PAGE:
One Woman's Year
This beautifully designed book, first published in 1953 ,is unusual in being a mixture of commonplace, diary, short story, recipes – and woodcuts. The book is dedicated to Tirzah Garwood (then Ravilious and later Swanzy) but the woodcuts are not by her because she had died two years before. They were done by a friend, Malcolm Ford (who, like Stella Martin Currey’s husband, taught at Colchester Royal Grammar School).
These are the contents for January: there is a quotation, as there is before every month, from the British Merlin (1677), an Almanac known nowadays as Rider’s British Merlin. It starts ‘This is the Season for good husbands to lop and prune superfluous Branches and Fruit trees’ and ends: ‘The best physick is warm diet, warm Cloaths, good Fires, and a merry, honest Wife.’ Then there is a ten-page essay on ‘Books for the Family’. Of course it is now a bit out of date, but the mention of Pamela Brown, Eve Garnett and Belloc’s Cautionary Verses (among dozens of good suggestions) can never be dismissed. After this is a funny piece about a visit to the hairdresser. Next there are a few pages about a burst pipe, a cake recipe, a description of A Visit to the Tower of London, an extract from Jane Eyre and finally an extract from our own Tea with Mr Rochester.
November again has an extract from the British Merlin (‘Set Crab Tree stocks to graft on’), eight pages on the art of embroidery (‘One of the loveliest and most lovable rooms I have ever seen had copies of old flower paintings and they were all embroidered in delicate stitches on very fine yellow silk… Another fascinating adventure in embroidery is to copy an old map’). Then there are suggestions for a Guy Fawkes Party (‘sausage rolls, gingerbread men, conspirator biscuits and toffee’), a quite detailed piece on ‘deciding whether you can eat the mushrooms which grow in the garden’, a recipe for the said biscuits (you cut them to look like conspirators), a short piece on visiting an art gallery with children (pick out the animals eg. the little dog in The Arnolfini Portrait, the dragon in St George and the Dragon), an extract from Elizabeth and her German Garden by our very own Elizabeth von Arnim, and finally an extract from Emma.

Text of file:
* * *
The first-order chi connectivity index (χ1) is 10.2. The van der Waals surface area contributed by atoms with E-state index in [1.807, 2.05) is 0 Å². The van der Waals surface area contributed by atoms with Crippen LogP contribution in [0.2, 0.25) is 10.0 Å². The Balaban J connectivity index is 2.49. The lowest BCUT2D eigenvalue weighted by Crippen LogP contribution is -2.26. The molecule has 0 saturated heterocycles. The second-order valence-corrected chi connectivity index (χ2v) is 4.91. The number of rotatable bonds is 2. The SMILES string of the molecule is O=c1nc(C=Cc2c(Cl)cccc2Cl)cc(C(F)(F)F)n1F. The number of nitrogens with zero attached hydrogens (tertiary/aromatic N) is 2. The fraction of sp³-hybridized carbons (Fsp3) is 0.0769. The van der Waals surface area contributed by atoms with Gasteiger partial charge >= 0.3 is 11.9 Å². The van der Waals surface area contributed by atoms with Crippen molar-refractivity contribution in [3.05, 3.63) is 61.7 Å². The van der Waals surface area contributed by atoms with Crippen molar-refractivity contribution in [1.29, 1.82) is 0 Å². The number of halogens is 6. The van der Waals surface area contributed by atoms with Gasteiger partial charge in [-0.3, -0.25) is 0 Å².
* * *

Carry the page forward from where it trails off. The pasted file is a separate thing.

But it was her novelist’s eye and ear that makes One Woman’s Year such a gem. In between the sometimes period details are many extremely useful pieces on dressing-up boxes, phrases to be used in thank-you letters, an extract from The Young Visiters, or which flowers to have in vases for every month of the year. One cannot imagine anyone who would not find this book both useful and endearing.